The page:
I'd turned 25 two months ago. At some point I'd turned from a boy into a man. I wasn't sure where that point was. Perhaps it was when I stopped having to pop my zits on a daily basis, That was when I became satisfied with my pock scars. My face had a slight shade to it from three days of stubble. I splashed water on my face and brushed my teeth. Today I counted the number of times I stroked my teeth's enamel with the brush head. I made it to 126 strokes before the toothpaste filled my mouth preventing me from brushing any further. I spat into the sink and cupped my hands under the running faucet. I drank a bit of the water and swished some in my mouth. I gargled and spat back into the sink. I decided not to shave and went back into my room.

I sat down and looked at the clock. It was a small analog clock. I'd bought it a long time ago near a Walgreen's or Long's on Telegraph and 30th. The second hand was moving slowly, revolving around the center of the clock. The minute hand crawled as the second hand pushed along. The hour hand seemed to be at a stand still. I began to think of my college earth science class. There were two things I remembered about the class, this cute girl who sat an aisle in front of me and the professor's lecture on the expansion of the universe.

The girl had brown hair. She would put it into pig tails and wore baggy raver pants. She had a severe lack of fashion sense. She was white, and had a slim body with wide shoulders. When she smiled she showed a slight gap between her two front teeth. A friend of mine would always call her "The Robot Girl." I think it was the raver pants or maybe it was because of some shirt she wore. I couldn't remember.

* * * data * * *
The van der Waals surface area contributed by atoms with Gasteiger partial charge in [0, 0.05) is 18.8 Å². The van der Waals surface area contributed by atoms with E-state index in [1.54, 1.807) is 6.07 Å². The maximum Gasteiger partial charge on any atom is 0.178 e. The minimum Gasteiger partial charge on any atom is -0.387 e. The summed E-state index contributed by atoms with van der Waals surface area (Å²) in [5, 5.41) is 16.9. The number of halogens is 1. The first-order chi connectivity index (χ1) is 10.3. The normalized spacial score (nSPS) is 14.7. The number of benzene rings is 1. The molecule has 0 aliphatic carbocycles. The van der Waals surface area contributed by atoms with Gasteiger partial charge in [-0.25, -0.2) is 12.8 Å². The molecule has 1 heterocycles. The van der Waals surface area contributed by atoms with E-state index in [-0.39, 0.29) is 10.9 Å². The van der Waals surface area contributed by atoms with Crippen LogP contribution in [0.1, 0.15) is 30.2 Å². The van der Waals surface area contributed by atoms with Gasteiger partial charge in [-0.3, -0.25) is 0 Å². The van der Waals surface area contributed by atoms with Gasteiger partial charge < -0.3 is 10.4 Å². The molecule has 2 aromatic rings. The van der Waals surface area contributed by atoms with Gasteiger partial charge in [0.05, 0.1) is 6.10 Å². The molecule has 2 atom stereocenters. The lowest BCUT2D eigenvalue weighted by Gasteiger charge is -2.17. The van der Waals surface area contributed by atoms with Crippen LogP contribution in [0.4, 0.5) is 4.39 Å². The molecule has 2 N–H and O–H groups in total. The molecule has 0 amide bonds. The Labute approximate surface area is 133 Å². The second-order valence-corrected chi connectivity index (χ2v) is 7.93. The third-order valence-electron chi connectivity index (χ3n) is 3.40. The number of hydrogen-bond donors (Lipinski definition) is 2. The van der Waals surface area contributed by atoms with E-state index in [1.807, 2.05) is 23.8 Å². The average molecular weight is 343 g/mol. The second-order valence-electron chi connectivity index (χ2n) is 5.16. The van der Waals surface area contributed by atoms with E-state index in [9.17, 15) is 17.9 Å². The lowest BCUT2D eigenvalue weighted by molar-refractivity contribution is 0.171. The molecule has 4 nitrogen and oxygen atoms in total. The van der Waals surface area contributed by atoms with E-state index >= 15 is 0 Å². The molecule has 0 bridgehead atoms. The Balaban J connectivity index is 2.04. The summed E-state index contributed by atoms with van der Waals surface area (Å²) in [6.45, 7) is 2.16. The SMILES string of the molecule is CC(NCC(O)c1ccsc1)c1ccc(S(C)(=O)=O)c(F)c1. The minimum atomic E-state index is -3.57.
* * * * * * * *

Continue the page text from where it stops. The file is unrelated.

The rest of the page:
The professor's lecture was boring. He explained that the universe is limited in extent and contains a finite amount of matter, Matter is constantly changing, creating different situations within the extent of the universe. Time, however, was infinite. This means that at some point the same situation would occur given enough time. He talked about how the universe was expanding. At some point it would begin to shrink back to its original nothingness. After returning to a point of void the universe would begin to expand again in the exact same sequence. After that I began to daydream of the Robot girl walking to her chair in the lecture hall thousands of times in the exact same way, at the exact same time, in the exact same place. That would mean that I would be sitting in the exact same way, at the exact same time, in the exact same chair in the hall. How boring to live the exact same way over and over I thought at the time.

Bodyslam

Friday, March 7, 2008

The Knife -Pass it On

My Last Defense part 2

I rode without purpose. I'd been bike riding for 3 hours. I'd ridden down to Alameda, up to the Albany Bulb, east into Rockridge, and then south into West Oakland. I was trying to ride myself into exhaustion. I didn't sleep the night before. I wasn't sure that I wanted to sleep.

As I laid in bed the night before I heard a small creaking at my window. My window is right above the head of my bed. The window was slightly ajar and let in the cool night breeze. The window gasped as if it was being opened even more. I checked the window but it was unmoved. I shut it after my examination. I wrapped my blankets around my cooling body. The room seemed to get colder. I felt a weight fall onto my chest. It was the heaviest weight imaginable. As my body began to grow heavier I began to feel hotter. I threw off my blankets as my body began to lightly sweat. I didn't feel sick, but the room was on fire. I tried to sit up in bed but failed. I scooted myself up a little so I could look around the room. The room was dark with night. The weight seemed to get only heavier. I saw a shadow by my bedroom door flicker. It was darker than the other shadows in the room. It moved back and forth.

The shadow whispered to me. At first his voice was light, then it turned into a screech, then back into the original airiness. The changes in voice were not changes in volume. It was always a whisper. The shadow said to me: